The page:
Beckett Review: John David Washington's Movie Is A Genuine Edge Of The Seat Thriller

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In the opening sequence, we see the hero Beckett and beloved in bed. In the closing scene Beckett says he should have been dead. Between these two moments bracketing Beckett’s mis-adventures in scenic Greece, there is murder death and dread.


Do you remember those thrillers in the past when you were left literally perched at the edge of your seat? I haven’t seen this level of survival instincts being applied in any recent film. What beckons you to Beckett is the Everyman quality of the hero. This time John David Washington (for those who came in late, he is the legendary Denzel Washington’s son) plays no super-hero. He is a normal average joe who falls asleep on the wheel ,gets beaten up by the baddies, and just wants to return home after a ghastly tragedy.


But the Greek goons just won’t let him return to America. Beckett’s escape attempts are the narrative’s master-plan. They got me so involved that at times I held my breath as the villains, largely a hulky English-speaking Greek cop (Panos Koronis) closed in on Beckett(don’t think Richard Burton or Peter O’Toole). The train and subway chase sequences are specially riveting.More Harrison Ford than Keanu Reeves.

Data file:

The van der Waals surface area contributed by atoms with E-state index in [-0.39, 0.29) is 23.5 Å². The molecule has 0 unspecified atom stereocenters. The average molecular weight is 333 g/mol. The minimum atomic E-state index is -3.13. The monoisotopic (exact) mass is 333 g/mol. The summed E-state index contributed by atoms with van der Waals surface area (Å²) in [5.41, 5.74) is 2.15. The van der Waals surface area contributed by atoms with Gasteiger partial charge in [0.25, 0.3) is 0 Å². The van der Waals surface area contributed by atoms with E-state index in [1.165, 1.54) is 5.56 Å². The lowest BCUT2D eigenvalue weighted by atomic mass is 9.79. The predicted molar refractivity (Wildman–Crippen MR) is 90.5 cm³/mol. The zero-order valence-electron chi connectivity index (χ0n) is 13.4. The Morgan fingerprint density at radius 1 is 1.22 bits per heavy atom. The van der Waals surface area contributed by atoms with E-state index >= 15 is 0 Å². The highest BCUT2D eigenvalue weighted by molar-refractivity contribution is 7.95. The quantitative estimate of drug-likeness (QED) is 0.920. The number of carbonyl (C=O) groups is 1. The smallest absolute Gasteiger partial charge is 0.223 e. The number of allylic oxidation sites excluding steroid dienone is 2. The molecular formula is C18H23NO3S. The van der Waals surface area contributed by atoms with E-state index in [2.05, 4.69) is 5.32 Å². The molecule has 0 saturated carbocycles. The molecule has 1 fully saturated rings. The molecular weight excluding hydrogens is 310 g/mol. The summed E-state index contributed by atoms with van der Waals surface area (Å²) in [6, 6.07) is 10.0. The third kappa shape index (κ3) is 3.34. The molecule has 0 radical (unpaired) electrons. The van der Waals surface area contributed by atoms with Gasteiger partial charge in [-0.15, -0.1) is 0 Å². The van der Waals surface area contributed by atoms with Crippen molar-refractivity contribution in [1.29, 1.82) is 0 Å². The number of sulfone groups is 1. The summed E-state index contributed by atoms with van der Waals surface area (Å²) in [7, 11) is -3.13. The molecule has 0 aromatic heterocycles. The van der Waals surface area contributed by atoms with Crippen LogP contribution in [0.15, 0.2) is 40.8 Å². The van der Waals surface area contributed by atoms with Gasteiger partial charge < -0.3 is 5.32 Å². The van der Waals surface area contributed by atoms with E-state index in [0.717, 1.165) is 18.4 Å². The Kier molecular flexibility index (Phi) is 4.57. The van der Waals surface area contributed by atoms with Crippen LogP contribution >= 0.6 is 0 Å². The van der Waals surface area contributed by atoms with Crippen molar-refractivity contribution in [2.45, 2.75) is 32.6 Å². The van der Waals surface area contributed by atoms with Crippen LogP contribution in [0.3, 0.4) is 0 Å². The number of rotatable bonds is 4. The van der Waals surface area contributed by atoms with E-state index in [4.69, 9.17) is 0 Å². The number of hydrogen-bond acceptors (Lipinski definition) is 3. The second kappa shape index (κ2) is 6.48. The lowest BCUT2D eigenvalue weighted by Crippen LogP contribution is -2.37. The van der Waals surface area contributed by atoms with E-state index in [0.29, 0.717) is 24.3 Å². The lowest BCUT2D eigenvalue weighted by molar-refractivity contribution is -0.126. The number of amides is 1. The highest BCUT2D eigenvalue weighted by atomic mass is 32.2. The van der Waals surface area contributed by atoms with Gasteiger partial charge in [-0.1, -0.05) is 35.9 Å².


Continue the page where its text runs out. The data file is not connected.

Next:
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The narrative is brisk and largely breathless. Cinematographer Sayombhu Mukdeeprom is not interested in offering us a guided tour of Greece. The backdrop serves only as the impetus to generate a kind of nerve wracking suspense scarcely seen in contemporary chase thrillers. Japanese genius composer Ryuichi Sakamoto’s minimalist background is sparingly used.


There is a likeable restraint to the storytelling. Not exactly a less-is-more attitude. But this is assuredly a thriller with the guts to rein-in its enthusiasm. What I also liked was the kindness of strangers who risked their own lives to save Beckett. However the film’s garbled politics, which involves a kidnapped child and a conspiracy to overthrow the government , left me cold and confused.


Some of the dialogues are grossly stilted, as though the actors mouthing those lines are not sure of what they’re saying. The prologue where Washington mumbles sweet-nothings into gf Alicia Vikander’s ears are annoying because only they know what the conversation is all about. I saw more chemistry between Washington and a kindly activist who helps him on the way. And Boyd Holbrook (of Narcos) as a staffer at the American embassy, has the most imbecilic two-faced role in recent memory.


The audiences’ involvement begins only when the suspense kicks in. It dies with suspense. The heart-in-the-mouth chase sequences are the heart of the plot. In this case, the lethal uncertainties of the journey are most certainly more potent than the destination.





Image source: IMDb, Youtube/Netflix, Instagram/theprivatecinema


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